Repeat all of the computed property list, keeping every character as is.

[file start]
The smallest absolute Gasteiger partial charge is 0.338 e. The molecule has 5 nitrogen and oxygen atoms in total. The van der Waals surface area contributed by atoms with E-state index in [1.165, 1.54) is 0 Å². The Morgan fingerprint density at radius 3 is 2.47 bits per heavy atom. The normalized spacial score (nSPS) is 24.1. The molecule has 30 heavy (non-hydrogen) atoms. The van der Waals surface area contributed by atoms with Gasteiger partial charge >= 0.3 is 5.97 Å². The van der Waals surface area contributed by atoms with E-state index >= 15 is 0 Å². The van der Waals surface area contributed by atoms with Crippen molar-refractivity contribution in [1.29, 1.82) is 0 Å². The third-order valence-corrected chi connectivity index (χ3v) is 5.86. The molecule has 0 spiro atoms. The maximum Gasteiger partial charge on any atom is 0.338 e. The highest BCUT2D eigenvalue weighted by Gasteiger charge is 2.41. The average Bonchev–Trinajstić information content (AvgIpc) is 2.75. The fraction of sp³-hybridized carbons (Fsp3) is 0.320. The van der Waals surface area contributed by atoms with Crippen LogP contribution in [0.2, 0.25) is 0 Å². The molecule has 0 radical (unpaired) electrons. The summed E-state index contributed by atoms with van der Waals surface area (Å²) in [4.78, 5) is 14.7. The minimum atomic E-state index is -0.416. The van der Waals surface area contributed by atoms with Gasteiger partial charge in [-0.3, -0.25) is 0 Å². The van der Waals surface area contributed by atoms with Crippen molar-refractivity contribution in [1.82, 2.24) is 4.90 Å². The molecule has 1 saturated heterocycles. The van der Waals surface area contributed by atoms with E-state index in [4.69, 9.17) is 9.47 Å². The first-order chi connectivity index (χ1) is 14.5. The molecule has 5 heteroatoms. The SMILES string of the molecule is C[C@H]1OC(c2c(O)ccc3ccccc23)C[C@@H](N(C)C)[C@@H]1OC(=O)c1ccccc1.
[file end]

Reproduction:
The smallest absolute Gasteiger partial charge is 0.338 e. The molecule has 5 nitrogen and oxygen atoms in total. The van der Waals surface area contributed by atoms with E-state index in [1.165, 1.54) is 0 Å². The Morgan fingerprint density at radius 3 is 2.47 bits per heavy atom. The normalized spacial score (nSPS) is 24.1. The molecule has 30 heavy (non-hydrogen) atoms. The van der Waals surface area contributed by atoms with Gasteiger partial charge >= 0.3 is 5.97 Å². The van der Waals surface area contributed by atoms with E-state index >= 15 is 0 Å². The van der Waals surface area contributed by atoms with Crippen molar-refractivity contribution in [1.29, 1.82) is 0 Å². The third-order valence-corrected chi connectivity index (χ3v) is 5.86. The molecule has 0 spiro atoms. The maximum Gasteiger partial charge on any atom is 0.338 e. The highest BCUT2D eigenvalue weighted by Gasteiger charge is 2.41. The average Bonchev–Trinajstić information content (AvgIpc) is 2.75. The fraction of sp³-hybridized carbons (Fsp3) is 0.320. The van der Waals surface area contributed by atoms with Crippen LogP contribution in [0.2, 0.25) is 0 Å². The molecule has 0 radical (unpaired) electrons. The summed E-state index contributed by atoms with van der Waals surface area (Å²) in [4.78, 5) is 14.7. The minimum atomic E-state index is -0.416. The van der Waals surface area contributed by atoms with Gasteiger partial charge in [-0.3, -0.25) is 0 Å². The van der Waals surface area contributed by atoms with Crippen molar-refractivity contribution in [1.82, 2.24) is 4.90 Å². The molecule has 1 saturated heterocycles. The van der Waals surface area contributed by atoms with E-state index in [4.69, 9.17) is 9.47 Å². The first-order chi connectivity index (χ1) is 14.5. The molecule has 5 heteroatoms. The SMILES string of the molecule is C[C@H]1OC(c2c(O)ccc3ccccc23)C[C@@H](N(C)C)[C@@H]1OC(=O)c1ccccc1.